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FCW : February 2015
From the day we were born, all the applause has been about “what I have done well,” not “what we have done well.” Look at your life and your experiences and then fast-forward to where you are today. I think you’ll agree that for most of your life, your personal performance generated the lion’s share of your positive rewards or negative consequences. It wasn’t a group of people; it was you, you and more you. The exception is teamwork within or outside your family. If you have been a member of a real team of any kind, you may have picked up some insight into the way teams work and even into the way good leadership works. Whether you were on a great team or a lousy team, you learned something about leading and teams. Unfortunately, few people integrate those lessons when they become leaders at work. The fallback position for most of us is what we know best and can count on the most — and that is me. The skills and attributes required to lead people successfully are entirely opposite from the skills and attributes required to be a successful individual contributor. The work, rewards and impact are 180 degrees from each other. Consider this: If the roles and skills weren’t so opposite, it would be a walk in the park for someone to move seamlessly from being a great violin player to being a great conductor. Knowing how to play one instrument flawlessly requires one skill set. Knowing how to create harmony from a symphony of people playing This article is excerpted with permission from “Lead Like It Matters...Because It Does.” Get out of the weeds and lead BY ROXI BAHAR HEWERTSON Excelling at a particular activity does not necessarily prepare you to lead a team — just as playing the violin well doesn’t prepare you to be the orchestra’s conductor Bookshelf February 2015 FCW.COM 29 Leading others is an emotional and intellectual seismic shift that will quickly separate effective leaders from ineffective ones. 0215fcw_029-030.indd 29 1/22/15 4:28 PM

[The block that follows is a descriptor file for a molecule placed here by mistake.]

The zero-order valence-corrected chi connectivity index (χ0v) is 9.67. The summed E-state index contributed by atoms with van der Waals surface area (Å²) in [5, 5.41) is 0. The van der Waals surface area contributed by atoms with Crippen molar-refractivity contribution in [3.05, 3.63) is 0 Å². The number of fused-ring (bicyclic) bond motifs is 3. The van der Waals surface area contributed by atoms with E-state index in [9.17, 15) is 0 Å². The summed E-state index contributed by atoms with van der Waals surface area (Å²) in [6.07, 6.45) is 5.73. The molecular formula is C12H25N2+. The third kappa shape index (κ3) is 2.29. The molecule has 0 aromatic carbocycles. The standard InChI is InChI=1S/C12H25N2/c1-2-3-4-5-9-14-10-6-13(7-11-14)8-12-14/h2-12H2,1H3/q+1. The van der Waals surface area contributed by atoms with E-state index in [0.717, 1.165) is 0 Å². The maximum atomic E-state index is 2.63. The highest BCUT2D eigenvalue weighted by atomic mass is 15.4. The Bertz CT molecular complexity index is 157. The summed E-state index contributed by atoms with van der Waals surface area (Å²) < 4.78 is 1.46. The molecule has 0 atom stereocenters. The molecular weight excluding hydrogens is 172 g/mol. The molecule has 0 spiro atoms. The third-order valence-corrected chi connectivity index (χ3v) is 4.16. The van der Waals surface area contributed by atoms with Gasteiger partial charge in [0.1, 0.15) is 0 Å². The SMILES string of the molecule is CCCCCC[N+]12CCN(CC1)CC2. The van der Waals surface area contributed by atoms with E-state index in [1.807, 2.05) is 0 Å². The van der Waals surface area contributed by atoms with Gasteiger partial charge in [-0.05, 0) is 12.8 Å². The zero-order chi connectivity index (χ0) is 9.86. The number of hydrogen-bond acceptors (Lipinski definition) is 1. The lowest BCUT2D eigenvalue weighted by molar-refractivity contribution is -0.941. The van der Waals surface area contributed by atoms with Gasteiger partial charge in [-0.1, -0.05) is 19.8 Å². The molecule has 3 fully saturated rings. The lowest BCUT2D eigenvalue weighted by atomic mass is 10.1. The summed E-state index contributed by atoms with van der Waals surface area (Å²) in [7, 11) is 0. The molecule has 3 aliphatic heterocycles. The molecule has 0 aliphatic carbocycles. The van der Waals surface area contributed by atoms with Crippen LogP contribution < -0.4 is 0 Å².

March 15, 2015